This multimillion dollar modern hospital, named after Sulayman Junkung Jammeh, father of the Gambian leader, is among the many referral hospitals built by the Jammeh administration across the country. It provides the much needed health care services not only to the people of the host village and its satellite settlements, but also the country and the sub-region at large. Like other present day modern hospitals, the Sualyman Junkung Jammeh General Hospital, which officially started operations in 2003, is equipped with facilities one can find in modern hospitals around the world.
It has four main functional departments, namely, department of surgery for both major and minor surgeries, a pediatric department for children, medical department for adult male and female, and obstetric and gynecology departments. The hospital also operates a labour and maternity ward, and does caesarian surgery.
Apart from these major departments, this hospital also has minor ones such as ophthalmic department. It also offers a number of laboratory services, having a theatre, a pharmacy, which is reported to be one of the best one can find in the public health sector. According to the chief executive officer of this hospital, Kebba S Badgie, their services are quite numerous. "We receive patients from as far as Brikama Ba in the Central River Region, Jarra Soma, Banjul, Senegal, Guinea-Bissau, Guinea Conakry, Mali and so on," stated CEO Badgie.
The reasons for this wider coverage in the country and beyond, according to him, is simply because of the fact that the hospital, which is one of the best in the sub-region, provides accessible, affordable and available services. "This is the only hospital that goes out to see patients in its nine satellite stations every month. Every month we see between 20,000 and 25,000 patients in stations within the Western Region," CEO Badgie said, revealing further that they see between 4,000 - 5,000 patients at the hospital on a monthly basis. Due to its standard medical services, according to CEO Badgie, the Medical Research Council in Keneba, WEC Mission in Sibanor, Jarra Soma Health Centre, and health facilities in Benjiouna in Cassamance, all refer patients to his Hospital.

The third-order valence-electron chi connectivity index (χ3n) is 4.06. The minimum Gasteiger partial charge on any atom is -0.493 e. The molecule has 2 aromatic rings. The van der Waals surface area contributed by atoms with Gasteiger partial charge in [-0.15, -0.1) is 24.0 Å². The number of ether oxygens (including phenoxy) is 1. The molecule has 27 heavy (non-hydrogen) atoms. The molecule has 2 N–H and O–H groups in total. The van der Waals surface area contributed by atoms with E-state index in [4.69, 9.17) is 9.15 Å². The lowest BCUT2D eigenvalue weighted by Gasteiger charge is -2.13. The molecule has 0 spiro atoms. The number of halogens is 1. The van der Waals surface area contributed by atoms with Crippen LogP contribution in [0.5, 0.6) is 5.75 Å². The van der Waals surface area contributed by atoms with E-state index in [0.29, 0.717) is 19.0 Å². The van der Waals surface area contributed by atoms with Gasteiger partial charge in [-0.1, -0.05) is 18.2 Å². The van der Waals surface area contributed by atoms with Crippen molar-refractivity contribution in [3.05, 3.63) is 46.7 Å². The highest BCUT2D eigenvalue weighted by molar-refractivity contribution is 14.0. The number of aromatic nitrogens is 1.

Badgie went on, "We have now been able to cover 80 percent to 95 percent of the hospital's electricity and water problems, which is made possible through our initiative of raising 300,000 dollars for the solar energy tracking system. This type of project is the first of its kind in Africa."
The authorities at this hospital have also has instituted a very important project called the 'Goat milk project.' This, as revealed by its CEO, provides for nourishment of children in the hospital. Going by its services and the amount of patients it treats monthly, it is easy to gain an idea as to how the people in this part of the country might have suffered prior to the 22nd July Revolution. It also gives an idea as to the responsiveness of this government towards the wellbeing of its people.
President Jammeh recently inaugurated a landmark development project in the form of a community market complex, costing ten million dalasi. This market is situated at the heart of the village. The president is said to be the sole benefactor of this market, which is expected to accommodate at least three hundred women petty traders. Accordingly, the market, which has an area of 140 by 70 meters, on completion, will also accommodate sixty canteens, a restaurant and a mosque. While the market will serve as a source of encouragement for the youths to stay and venture into self-reliant initiatives, it is quite obvious that it will also go a long way in arresting the menace of rural-urban drift.
The Observer July 22nd Bus will have a night stop at its base. The tour continues on Monday.
This publication is directed by
Pa Malick Faye
Kemo A.M Cham,
Hatab Fadera, Amadou Jallow & Musa Ndowe
Author: Daily Observer